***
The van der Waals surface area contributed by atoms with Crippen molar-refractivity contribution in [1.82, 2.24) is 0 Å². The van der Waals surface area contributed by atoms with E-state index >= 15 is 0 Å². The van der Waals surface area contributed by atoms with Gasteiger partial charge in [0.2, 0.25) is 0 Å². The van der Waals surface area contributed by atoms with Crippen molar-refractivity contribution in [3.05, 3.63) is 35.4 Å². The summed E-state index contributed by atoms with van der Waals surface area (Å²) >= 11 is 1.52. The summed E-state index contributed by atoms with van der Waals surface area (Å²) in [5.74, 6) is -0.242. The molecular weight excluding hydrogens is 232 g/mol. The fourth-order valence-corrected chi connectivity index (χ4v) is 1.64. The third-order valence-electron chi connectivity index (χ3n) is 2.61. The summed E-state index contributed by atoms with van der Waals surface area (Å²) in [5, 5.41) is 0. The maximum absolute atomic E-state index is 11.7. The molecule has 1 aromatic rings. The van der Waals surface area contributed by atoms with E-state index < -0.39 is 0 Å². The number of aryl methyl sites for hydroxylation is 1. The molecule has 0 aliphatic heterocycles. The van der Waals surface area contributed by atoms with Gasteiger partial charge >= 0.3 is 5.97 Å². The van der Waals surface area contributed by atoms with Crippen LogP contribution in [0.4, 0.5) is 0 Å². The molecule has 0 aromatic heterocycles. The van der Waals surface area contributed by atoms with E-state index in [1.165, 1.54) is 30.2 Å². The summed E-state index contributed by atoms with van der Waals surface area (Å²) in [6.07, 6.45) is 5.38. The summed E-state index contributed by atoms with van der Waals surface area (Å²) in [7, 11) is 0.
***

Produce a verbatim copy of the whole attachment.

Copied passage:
The van der Waals surface area contributed by atoms with Crippen molar-refractivity contribution in [1.82, 2.24) is 0 Å². The van der Waals surface area contributed by atoms with E-state index >= 15 is 0 Å². The van der Waals surface area contributed by atoms with Gasteiger partial charge in [0.2, 0.25) is 0 Å². The van der Waals surface area contributed by atoms with Crippen molar-refractivity contribution in [3.05, 3.63) is 35.4 Å². The summed E-state index contributed by atoms with van der Waals surface area (Å²) >= 11 is 1.52. The summed E-state index contributed by atoms with van der Waals surface area (Å²) in [5.74, 6) is -0.242. The molecular weight excluding hydrogens is 232 g/mol. The fourth-order valence-corrected chi connectivity index (χ4v) is 1.64. The third-order valence-electron chi connectivity index (χ3n) is 2.61. The summed E-state index contributed by atoms with van der Waals surface area (Å²) in [5, 5.41) is 0. The maximum absolute atomic E-state index is 11.7. The molecule has 1 aromatic rings. The van der Waals surface area contributed by atoms with E-state index < -0.39 is 0 Å². The number of aryl methyl sites for hydroxylation is 1. The molecule has 0 aliphatic heterocycles. The van der Waals surface area contributed by atoms with Gasteiger partial charge >= 0.3 is 5.97 Å². The van der Waals surface area contributed by atoms with Crippen LogP contribution in [0.4, 0.5) is 0 Å². The molecule has 0 aromatic heterocycles. The van der Waals surface area contributed by atoms with E-state index in [1.165, 1.54) is 30.2 Å². The summed E-state index contributed by atoms with van der Waals surface area (Å²) in [6.07, 6.45) is 5.38. The summed E-state index contributed by atoms with van der Waals surface area (Å²) in [7, 11) is 0.